All other measures notwithstanding, it turns out New Zealanders aren’t great at having safe sex.

Crown research institute ESR reported that syphilis case numbers increased by 41 percent last year, from 99 cases in the first quarter of 2022 to 140 in the fourth quarter.

And these are just the reported cases – the real number of cases in the community could be even higher, says Dr Beth Messenger, national medical adviser for Family Planning.

Left untreated, syphilis can cause heart and brain damage. There were six babies born with congenital syphilis in 2022, meaning the disease was passed to them in pregnancy – a potentially fatal condition.

“Anytime we see a rise in numbers, we’re always worried about the infections that we haven’t yet seen and treated. It’s a bit of an indicator that things aren’t well in our health system.”

Cases of gonorrhea and chlamydia are also ticking upward again after transmission dropped while Covid-19 restrictions were in place.

These STIs are all treatable – but only if they’re detected.

And Messenger says there are still some people who face barriers to getting tested.

“The vast majority of testing is still requested through a health practitioner …you have to get to an appointment. There may be a charge, particularly for people who are over 25. There can be a wait to get an appointment, just because of the pressure on the health system at the moment.”

She tells The Detail that people calling into Family Planning are currently facing a wait of several weeks to get an appointment.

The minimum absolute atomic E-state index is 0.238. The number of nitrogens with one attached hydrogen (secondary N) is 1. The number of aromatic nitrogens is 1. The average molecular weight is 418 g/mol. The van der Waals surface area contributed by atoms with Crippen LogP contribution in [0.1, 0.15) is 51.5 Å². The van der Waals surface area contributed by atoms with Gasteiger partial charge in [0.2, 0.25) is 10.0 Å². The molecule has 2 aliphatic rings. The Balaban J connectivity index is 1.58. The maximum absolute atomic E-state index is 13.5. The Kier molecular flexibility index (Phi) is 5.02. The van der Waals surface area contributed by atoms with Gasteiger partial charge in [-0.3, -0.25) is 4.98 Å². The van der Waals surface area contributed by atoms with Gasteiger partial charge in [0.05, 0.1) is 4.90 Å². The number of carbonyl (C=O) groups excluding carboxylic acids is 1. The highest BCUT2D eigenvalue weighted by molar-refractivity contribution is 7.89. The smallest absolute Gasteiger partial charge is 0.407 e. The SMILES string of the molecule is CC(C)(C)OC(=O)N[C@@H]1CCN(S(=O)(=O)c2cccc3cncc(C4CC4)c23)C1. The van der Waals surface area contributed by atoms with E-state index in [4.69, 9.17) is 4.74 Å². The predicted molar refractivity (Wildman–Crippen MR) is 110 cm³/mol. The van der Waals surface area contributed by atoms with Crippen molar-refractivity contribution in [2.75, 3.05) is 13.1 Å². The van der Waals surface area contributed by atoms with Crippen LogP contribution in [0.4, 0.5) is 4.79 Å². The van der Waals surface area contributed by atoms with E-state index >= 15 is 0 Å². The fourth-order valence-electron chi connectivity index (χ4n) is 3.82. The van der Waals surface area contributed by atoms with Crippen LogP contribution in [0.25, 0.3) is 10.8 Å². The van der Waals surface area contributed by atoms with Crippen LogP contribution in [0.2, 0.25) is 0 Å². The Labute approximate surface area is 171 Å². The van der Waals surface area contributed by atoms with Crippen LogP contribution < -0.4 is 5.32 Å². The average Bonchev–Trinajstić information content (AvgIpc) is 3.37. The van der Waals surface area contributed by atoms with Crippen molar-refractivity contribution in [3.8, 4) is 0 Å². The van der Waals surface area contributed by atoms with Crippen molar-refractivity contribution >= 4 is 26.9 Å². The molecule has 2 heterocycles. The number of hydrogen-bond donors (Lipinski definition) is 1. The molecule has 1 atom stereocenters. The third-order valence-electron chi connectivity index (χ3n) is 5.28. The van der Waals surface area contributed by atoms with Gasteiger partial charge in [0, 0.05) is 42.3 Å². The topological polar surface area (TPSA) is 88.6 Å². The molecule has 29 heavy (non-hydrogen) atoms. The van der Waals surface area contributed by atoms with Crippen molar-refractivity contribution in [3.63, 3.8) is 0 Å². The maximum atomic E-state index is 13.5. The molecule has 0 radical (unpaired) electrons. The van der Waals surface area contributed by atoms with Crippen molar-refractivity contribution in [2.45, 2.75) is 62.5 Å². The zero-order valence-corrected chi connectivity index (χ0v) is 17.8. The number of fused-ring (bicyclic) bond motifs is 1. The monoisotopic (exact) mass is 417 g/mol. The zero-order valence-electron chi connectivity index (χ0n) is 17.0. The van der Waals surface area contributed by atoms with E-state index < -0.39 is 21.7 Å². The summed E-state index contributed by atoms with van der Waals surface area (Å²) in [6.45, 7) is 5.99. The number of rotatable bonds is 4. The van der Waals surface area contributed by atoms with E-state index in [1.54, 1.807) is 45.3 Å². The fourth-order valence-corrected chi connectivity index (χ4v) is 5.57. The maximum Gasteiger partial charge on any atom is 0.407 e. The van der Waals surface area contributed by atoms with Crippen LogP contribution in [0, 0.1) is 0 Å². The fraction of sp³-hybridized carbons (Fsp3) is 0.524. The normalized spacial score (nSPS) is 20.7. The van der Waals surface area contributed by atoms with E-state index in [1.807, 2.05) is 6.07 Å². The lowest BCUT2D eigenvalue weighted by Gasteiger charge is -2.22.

To keep up with the demand on their services, Family Planning offers a ‘quick test’ for STIs – a swab or urine test that people can do by themselves, without seeing a clinician at all.

But, Messenger explains, without talking to a health professional about your symptoms or results, there’s a risk that people with an STI won’t get the support they need. There’s a small number of people who find out that they’ve tested positive and then become “very, very difficult to contact again” to arrange treatment, meaning they could be continuing to spread sexually transmitted diseases.

Gary McAuliffe, a microbiologist specialising in testing, says the use of rapid antigen tests during the Covid-19 response “disrupted” the way we think about testing.

“In laboratories, we were struggling with the volume of Covid tests that we had to do during the Omicron outbreak. But by bringing that out to the people, you could scale up 10, 100 times the amount you could do. It’s similar with sexual health testing.”

McAuliffe sees a lot to be gained from making self-testing for STIs more widely accessible, particularly for at-risk groups like under-25s, men who have sex with men, and Māori and Pasifika people.

There are some groups in New Zealand that sell or supply self-test kits for STIs like syphilis, HIV, gonorrhea and chlamydia. with packages delivered direct to the door, and results kept anonymous and confidential.

While some test kits require samples to be posted away to a laboratory for processing, McAuliffe describes how some tests available now in New Zealand take a prick of blood or saliva swab and are able to deliver results within minutes.

But McAuliffe says ramping up testing efforts – and turning up more positive cases of STIs – needs to go hand-in-hand with increased resourcing on the other end of things: treatment.

“If you test positive for syphilis, what are you going to do about it? You don’t want to just sit in your house and go, ‘Oh no’,” he says.

“We want to be able to link you into care … [clinics] will need the resources, because we will be picking up a lot more people, because we will be casting the net wider.”

To find out more about the possibilities and challenges of self-testing, listen to the full episode.

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